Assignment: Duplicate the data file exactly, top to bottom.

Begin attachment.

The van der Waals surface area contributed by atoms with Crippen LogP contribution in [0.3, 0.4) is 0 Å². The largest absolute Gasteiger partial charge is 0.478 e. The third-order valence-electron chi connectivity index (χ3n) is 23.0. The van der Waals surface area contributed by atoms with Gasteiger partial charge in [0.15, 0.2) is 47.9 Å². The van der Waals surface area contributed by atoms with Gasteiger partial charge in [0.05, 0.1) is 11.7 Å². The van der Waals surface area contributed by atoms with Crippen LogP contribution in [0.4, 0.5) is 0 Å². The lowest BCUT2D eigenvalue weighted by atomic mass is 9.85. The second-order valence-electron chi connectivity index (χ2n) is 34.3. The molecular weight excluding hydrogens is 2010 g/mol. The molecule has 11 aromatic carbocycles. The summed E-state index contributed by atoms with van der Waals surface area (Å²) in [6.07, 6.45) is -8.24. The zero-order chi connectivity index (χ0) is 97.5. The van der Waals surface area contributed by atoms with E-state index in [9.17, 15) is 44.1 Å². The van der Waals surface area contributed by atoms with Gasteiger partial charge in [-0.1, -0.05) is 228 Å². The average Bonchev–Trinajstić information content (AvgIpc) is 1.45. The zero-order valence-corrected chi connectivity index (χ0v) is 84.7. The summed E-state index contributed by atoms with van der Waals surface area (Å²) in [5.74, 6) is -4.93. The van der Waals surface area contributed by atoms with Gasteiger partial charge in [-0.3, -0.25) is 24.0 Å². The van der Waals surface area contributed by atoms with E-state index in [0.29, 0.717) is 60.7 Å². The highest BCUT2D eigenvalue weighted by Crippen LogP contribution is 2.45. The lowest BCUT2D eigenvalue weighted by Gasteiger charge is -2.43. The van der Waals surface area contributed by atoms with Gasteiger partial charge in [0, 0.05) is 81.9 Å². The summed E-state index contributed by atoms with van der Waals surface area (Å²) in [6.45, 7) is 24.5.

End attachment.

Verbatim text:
The van der Waals surface area contributed by atoms with Crippen LogP contribution in [0.3, 0.4) is 0 Å². The largest absolute Gasteiger partial charge is 0.478 e. The third-order valence-electron chi connectivity index (χ3n) is 23.0. The van der Waals surface area contributed by atoms with Gasteiger partial charge in [0.15, 0.2) is 47.9 Å². The van der Waals surface area contributed by atoms with Gasteiger partial charge in [0.05, 0.1) is 11.7 Å². The van der Waals surface area contributed by atoms with Crippen LogP contribution in [0.4, 0.5) is 0 Å². The lowest BCUT2D eigenvalue weighted by atomic mass is 9.85. The second-order valence-electron chi connectivity index (χ2n) is 34.3. The molecular weight excluding hydrogens is 2010 g/mol. The molecule has 11 aromatic carbocycles. The summed E-state index contributed by atoms with van der Waals surface area (Å²) in [6.07, 6.45) is -8.24. The zero-order chi connectivity index (χ0) is 97.5. The van der Waals surface area contributed by atoms with E-state index in [9.17, 15) is 44.1 Å². The van der Waals surface area contributed by atoms with Gasteiger partial charge in [-0.1, -0.05) is 228 Å². The average Bonchev–Trinajstić information content (AvgIpc) is 1.45. The zero-order valence-corrected chi connectivity index (χ0v) is 84.7. The summed E-state index contributed by atoms with van der Waals surface area (Å²) in [5.74, 6) is -4.93. The van der Waals surface area contributed by atoms with Gasteiger partial charge in [-0.3, -0.25) is 24.0 Å². The van der Waals surface area contributed by atoms with E-state index in [0.29, 0.717) is 60.7 Å². The highest BCUT2D eigenvalue weighted by Crippen LogP contribution is 2.45. The lowest BCUT2D eigenvalue weighted by Gasteiger charge is -2.43. The van der Waals surface area contributed by atoms with Gasteiger partial charge in [0, 0.05) is 81.9 Å². The summed E-state index contributed by atoms with van der Waals surface area (Å²) in [6.45, 7) is 24.5.